The reduction reaction is a type of redox reaction, which is the capture of electrons or a decrease in oxidation state. Selective catalytic reduction (SCR) is a common catalytic reduction reaction, which refers to the use of reducing agents (such as NH3, liquid ammonia, urea) to "selectively" react with NOx in flue gas and produce non-polluting non-toxic N2 and H2O under the action of a catalyst.
A common SCR catalyst consists of a carrier and an active component. The support is mainly various ceramic materials such as titanium oxide, and the active catalytic component is usually an oxide of a base metal such as vanadium, molybdenum and tungsten, a zeolite or various noble metals. Current activated carbon based catalysts are a novel SCR catalyst suitable for the removal of NOx at low temperatures.
Substances that are capable of reducing other substances to acquire electrons are called reducing agents. The reducing agent oxidizes itself after transferring the electrons to another substance, which is also called an electron donor, because it "donates" electrons. The electron donor can also form a charge transfer complex with the electron acceptor.
There are many types of reducing agents in chemistry. Metal elements that exhibit electropositivity, such as lithium, sodium, magnesium, iron, zinc and aluminum, are good reducing agents that give electrons easily. Hydride transfer reagents widely used in organic chemistry, such as NaBH4 and LiAlH4, mainly function to reduce a carbonyl compound to an alcohol. Another reduction method uses hydrogen (H2) and a palladium, platinum or nickel catalyst. These catalytic reductions are mainly adopted to reduce carbon-carbon double or triple bonds.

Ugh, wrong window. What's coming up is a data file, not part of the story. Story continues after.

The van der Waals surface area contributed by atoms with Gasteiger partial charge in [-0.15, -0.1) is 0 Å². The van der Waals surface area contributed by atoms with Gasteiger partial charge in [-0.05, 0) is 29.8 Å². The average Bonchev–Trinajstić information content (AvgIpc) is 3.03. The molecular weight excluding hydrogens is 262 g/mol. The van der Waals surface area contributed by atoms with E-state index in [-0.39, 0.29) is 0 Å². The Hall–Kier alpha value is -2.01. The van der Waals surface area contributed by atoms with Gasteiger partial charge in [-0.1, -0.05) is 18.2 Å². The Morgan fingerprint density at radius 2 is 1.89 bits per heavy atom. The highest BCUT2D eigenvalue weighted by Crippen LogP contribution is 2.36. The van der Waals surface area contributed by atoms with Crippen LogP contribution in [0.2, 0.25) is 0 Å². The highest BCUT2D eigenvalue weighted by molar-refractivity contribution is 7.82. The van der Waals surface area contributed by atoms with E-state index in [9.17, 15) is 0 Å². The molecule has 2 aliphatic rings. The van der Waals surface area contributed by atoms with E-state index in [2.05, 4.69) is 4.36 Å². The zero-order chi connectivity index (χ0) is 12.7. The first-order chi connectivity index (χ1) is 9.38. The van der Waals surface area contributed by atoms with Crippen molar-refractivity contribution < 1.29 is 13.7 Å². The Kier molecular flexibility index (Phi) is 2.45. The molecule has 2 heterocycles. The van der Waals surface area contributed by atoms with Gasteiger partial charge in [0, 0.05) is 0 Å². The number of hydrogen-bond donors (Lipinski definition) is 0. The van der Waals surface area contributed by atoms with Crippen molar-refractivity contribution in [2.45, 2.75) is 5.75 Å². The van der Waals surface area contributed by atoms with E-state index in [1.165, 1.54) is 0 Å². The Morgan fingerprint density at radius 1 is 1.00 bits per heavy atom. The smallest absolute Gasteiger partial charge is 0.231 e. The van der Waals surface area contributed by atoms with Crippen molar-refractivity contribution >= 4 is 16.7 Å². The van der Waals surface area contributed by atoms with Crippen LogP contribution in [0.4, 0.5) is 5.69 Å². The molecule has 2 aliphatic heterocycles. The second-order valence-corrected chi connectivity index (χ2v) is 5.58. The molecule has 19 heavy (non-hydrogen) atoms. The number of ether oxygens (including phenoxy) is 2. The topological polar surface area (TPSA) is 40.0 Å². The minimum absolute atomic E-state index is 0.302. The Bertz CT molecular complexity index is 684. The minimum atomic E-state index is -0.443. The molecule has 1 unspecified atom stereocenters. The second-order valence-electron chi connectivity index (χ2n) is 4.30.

The reduction reaction can be seen everywhere in human society and even in nature. Its application is also very extensive, mainly in the three aspects of industry, biology and geology.
1) SCR denitrification in industry:
In the SCR denitration process, NOx can be converted into nitrogen (N2) and water (H2O) naturally contained in the air by adding ammonia. The main chemical reactions are as follows:
Figure 1. The illustration of selective catalytic reduction
2) Biotechnology applications: A reduction reaction occurs every moment in the living body to meet the specific physiological activities of the organism. The most common are cellular breathing and energy storage and release.
Phase Transfer Catalysts